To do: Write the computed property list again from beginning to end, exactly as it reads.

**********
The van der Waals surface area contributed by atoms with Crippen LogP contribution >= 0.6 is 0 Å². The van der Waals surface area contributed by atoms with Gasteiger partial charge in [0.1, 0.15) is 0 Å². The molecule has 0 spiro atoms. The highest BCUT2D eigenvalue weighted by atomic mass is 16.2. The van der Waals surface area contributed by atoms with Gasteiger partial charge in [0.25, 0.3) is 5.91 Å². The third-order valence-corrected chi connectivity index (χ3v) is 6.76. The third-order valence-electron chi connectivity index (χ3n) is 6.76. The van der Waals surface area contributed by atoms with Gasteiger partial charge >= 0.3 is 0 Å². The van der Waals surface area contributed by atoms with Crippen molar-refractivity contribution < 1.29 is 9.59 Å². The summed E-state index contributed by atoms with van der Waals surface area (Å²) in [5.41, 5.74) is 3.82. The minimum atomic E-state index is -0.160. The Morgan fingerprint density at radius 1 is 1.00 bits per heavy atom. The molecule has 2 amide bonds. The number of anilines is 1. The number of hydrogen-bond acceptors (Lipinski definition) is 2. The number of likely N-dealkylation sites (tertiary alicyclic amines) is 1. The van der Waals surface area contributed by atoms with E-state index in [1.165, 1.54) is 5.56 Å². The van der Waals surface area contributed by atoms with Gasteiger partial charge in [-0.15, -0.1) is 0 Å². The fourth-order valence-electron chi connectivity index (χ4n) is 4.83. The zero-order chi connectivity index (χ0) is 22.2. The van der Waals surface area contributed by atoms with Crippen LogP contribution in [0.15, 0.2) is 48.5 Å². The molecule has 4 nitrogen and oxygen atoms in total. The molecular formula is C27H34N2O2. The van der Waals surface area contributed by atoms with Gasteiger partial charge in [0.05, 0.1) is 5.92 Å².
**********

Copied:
The van der Waals surface area contributed by atoms with Crippen LogP contribution >= 0.6 is 0 Å². The van der Waals surface area contributed by atoms with Gasteiger partial charge in [0.1, 0.15) is 0 Å². The molecule has 0 spiro atoms. The highest BCUT2D eigenvalue weighted by atomic mass is 16.2. The van der Waals surface area contributed by atoms with Gasteiger partial charge in [0.25, 0.3) is 5.91 Å². The third-order valence-corrected chi connectivity index (χ3v) is 6.76. The third-order valence-electron chi connectivity index (χ3n) is 6.76. The van der Waals surface area contributed by atoms with Gasteiger partial charge >= 0.3 is 0 Å². The van der Waals surface area contributed by atoms with Crippen molar-refractivity contribution < 1.29 is 9.59 Å². The summed E-state index contributed by atoms with van der Waals surface area (Å²) in [5.41, 5.74) is 3.82. The minimum atomic E-state index is -0.160. The Morgan fingerprint density at radius 1 is 1.00 bits per heavy atom. The molecule has 2 amide bonds. The number of anilines is 1. The number of hydrogen-bond acceptors (Lipinski definition) is 2. The number of likely N-dealkylation sites (tertiary alicyclic amines) is 1. The van der Waals surface area contributed by atoms with E-state index in [1.165, 1.54) is 5.56 Å². The van der Waals surface area contributed by atoms with Gasteiger partial charge in [-0.15, -0.1) is 0 Å². The fourth-order valence-electron chi connectivity index (χ4n) is 4.83. The zero-order chi connectivity index (χ0) is 22.2. The van der Waals surface area contributed by atoms with Crippen LogP contribution in [0.15, 0.2) is 48.5 Å². The molecule has 4 nitrogen and oxygen atoms in total. The molecular formula is C27H34N2O2. The van der Waals surface area contributed by atoms with Gasteiger partial charge in [0.05, 0.1) is 5.92 Å².